Let $R$ be an integrally closed local domain. Suppose there is a $y\in I^n$ such that $yI^n=I^{2n}$ for some $n$. I would like to prove that $I^n=(y)$.

Source: The above question comes from the proof of Lemma F on page 449 of this paper.

A proof is given, but i cannot understand it, I seem to be missing something very simple it seems.

I asked this question earlier and somebody downvoted, so i thought about it a little more, but still i feel i am missing something.


In such questions the Proposition 2.4 from Atiyah and Macdonald, Introduction to Commutative Algebra, is a kind of universal tool. (See also here.)

In the notation of the book, set $M=I^n/y$, $\mathfrak a= R$. Note that $M^2=M$ within the field of fractions of $R$. Now let $x\in M$ and define $\phi:M\to M$ by $\phi(a)=ax$. Then $\phi(M)\subseteq M$, and therefore there are $a_i\in R$ such that $$\phi^n+a_1\phi^{n-1}+\cdots+a_n=0.$$ Thus $a(x^n+a_1x^{n-1}+\cdots+a_n)=0$ for all $a\in M$. In particular, $x^n+a_1x^{n-1}+\cdots+a_n=0$, so $x$ is integral over $R$ hence $x\in R$, and we are done.

  • $\begingroup$ We have shown the following: if $M$ is a finitely generated fractional ideal with $M^2=M$ (that is, $M$ is idempotent), then every element of $M$ in integral over $R$. $\endgroup$ – user26857 May 25 '16 at 0:10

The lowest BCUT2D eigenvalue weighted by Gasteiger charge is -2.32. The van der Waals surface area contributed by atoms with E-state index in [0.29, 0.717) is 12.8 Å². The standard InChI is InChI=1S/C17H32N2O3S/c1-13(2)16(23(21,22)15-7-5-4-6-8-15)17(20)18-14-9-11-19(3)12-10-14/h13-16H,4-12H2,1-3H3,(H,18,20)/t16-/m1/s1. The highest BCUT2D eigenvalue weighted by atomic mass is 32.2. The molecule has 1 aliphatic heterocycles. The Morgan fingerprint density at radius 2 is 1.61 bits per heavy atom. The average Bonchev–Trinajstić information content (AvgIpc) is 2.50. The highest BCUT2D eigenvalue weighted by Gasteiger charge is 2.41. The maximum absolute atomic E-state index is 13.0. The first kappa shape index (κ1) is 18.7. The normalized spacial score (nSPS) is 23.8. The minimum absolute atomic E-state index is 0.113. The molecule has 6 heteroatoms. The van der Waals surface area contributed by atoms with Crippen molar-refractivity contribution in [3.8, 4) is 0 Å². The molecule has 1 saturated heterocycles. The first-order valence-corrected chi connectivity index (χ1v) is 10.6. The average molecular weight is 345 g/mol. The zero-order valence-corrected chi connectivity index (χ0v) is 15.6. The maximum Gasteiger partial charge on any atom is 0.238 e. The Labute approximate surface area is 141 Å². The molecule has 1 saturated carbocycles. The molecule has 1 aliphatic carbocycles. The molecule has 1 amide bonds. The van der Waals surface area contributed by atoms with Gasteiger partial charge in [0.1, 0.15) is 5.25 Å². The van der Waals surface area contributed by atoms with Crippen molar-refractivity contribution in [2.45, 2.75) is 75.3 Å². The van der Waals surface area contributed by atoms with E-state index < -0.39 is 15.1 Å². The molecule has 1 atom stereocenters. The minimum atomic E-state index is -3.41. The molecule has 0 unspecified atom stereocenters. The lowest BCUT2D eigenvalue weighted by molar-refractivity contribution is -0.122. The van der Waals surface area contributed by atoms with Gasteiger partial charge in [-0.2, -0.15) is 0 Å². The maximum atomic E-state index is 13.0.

• $\begingroup$ I believe here the square did not matter, even $M^n=M$ would have worked? $\endgroup$ – user114539 May 25 '16 at 6:25
  • $\begingroup$ The identity $(I/y)^n=(I/y)^n(I/y)^n$ was confusing. $\endgroup$ – user114539 May 25 '16 at 8:42

I believe their argument goes as follows:

Let $y \in I^n$ such that $yI^n = (I^n)^2$. We have a finite set of generators $x_1, \ldots, x_m$ for $I^n$.

Suppose we have some $t \in I^n/y$. We can then write $t x_i = \sum_{j=1}^m r_{ij} x_j$ for some $a_{ij} \in R$, since $I^{2n}/y = I^n$.

This implies $\sum_{j=1}^m (t \delta_{ij} - r_{ij}) x_j = 0$. If we multiply by the adjugate of the matrix $t \delta_{ij} - r_{ij}$ we get $\det(t \delta_{ij}-r_{ij}) x_j = 0$, and so $\det(t \delta_{ij}-r_{ij}) = 0$ (since the $x_i$ generate $I$ and so WLOG are non-zero, and $R$ is an integral domain). I believe this is what they are referring to when they say the "determinant trick".

In particular, this is a monic polynomial in $t$ with coefficients in $R$, so $t$ is integral over $R$ and (since $R$ is integrally closed) we have $t \in R$. Therefore $I^n/y \subseteq R$, so $I^n \subseteq (y)$. But since $y \in I^n$ we have $I^n = (y)$.

  • $\begingroup$ Thanks, To have $I^n$ finitely generated itself is perplexing as the ring is not Noetherian, but i believe they have proved it earlier in the paper. $\endgroup$ – user114539 May 25 '16 at 6:24

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